Fruit flies and the microbiota
A new study from Australia found fruit flies actively forage for food with beneficial bacteria—they’re looking for a healthy gut flora! The study was conducted by the University of Sydney’s Charles Perkins Centre and School of Life and Environmental Sciences, in collaboration with Macquarie University’s Department of Biological Sciences, and found the gut microbiota has a ‘significant effect’ on their foraging behaviour, and its influence can be passed to the next generation. The researchers found the flies foraged for the nutrients necessary for a balanced diet but also those necessary for a healthy gut microbiome—they actively searched for smells associated with particular beneficial bacteria in food. The researchers said the findings ‘warranted further investigation’ to determine how other animals interact with beneficial microbes in foraging. This is an exciting finding, not least because it opens new possibilities to study the relationship between how humans perceive certain foods and their potential health benefits. It’s possible well-documented food cravings could originate from the gut microflora attempting to achieve balance, and the study illustrates another way bacteria can influence the host behaviour—which ‘could be important in understanding gut microbiota and cognitive function in humans.’ As consumers become more interested in gut health and as research continues to elucidate this area, these findings could have interesting New Product Development applications.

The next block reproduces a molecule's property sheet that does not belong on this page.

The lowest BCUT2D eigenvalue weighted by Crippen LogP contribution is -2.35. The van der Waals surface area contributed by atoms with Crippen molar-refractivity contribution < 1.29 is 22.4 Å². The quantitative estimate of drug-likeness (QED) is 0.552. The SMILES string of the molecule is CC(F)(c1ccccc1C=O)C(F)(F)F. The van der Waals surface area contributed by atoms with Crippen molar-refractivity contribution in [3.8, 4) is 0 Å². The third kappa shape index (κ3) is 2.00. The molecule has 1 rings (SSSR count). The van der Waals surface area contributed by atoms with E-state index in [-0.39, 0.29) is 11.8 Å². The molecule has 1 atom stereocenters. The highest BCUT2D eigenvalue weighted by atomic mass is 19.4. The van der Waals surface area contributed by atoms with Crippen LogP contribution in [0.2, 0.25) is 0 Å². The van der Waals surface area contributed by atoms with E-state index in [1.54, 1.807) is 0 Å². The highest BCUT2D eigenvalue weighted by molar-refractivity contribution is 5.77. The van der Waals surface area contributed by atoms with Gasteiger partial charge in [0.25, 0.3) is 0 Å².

‘Natural’ is a term commonly found on health product packaging, yet there is no legal definition for the word, and the industry risks consumer confusion. To determine consumers’ understanding, a review questioned over 85,000 consumers in more than 30 countries and found three key elements make a product ‘natural’; unsurprisingly, the first concern is the origin of the raw materials, with organic or non-GMO ingredients considered natural. The aversion to genetically modified ingredients continues as consumers regard products without artificial flavours or colours, preservatives or additives as ‘natural products’. Finally, a product can be natural when raw material processing has been kept to a minimum—the less an ingredient is processed, altered or tampered with, the more natural the end product. The review findings show for the majority of consumers ‘food naturalness is crucial’. These results correlate with findings from the 2012 Kampffmeyer Food Innovation Study, which showed over 4,000 consumers considered food naturalness ‘a decisive buying incentive’ and almost 75 percent perceived a ‘close connection between natural and healthy’. The 2015 Nielsen Global Health and Wellness Survey, involving 30,000 consumers, found the most desirable food attributes were ‘freshness, naturalness and minimal processing’. A clear definition of ‘naturalness’ would add transparency and clarity to the term, and as the definition varies between Member States, finding a single definition for the European market would be challenging but ‘of value to the consumer’.
This week’s cool science comes from the UK: a team from Rothamsted Research has successfully grown a genetically-modified plant to produce EPA and DHA omega-3 fatty acids on a commercial scale. As consumer awareness of the health benefits of omega-3s grows, the demand on marine sources increases; ‘farmed fish now contain significantly less of these fatty acids compared with ten years ago’. Although a GM source of omega-3s may constitute a marketing dilemma, there is great potential here for a more sustainable, more environmentally-friendly source of omega-3s. This would lift the burden on the marine supply and be a great alternative for vegetarians—the field is wide open for a plant source of EPA and DHA.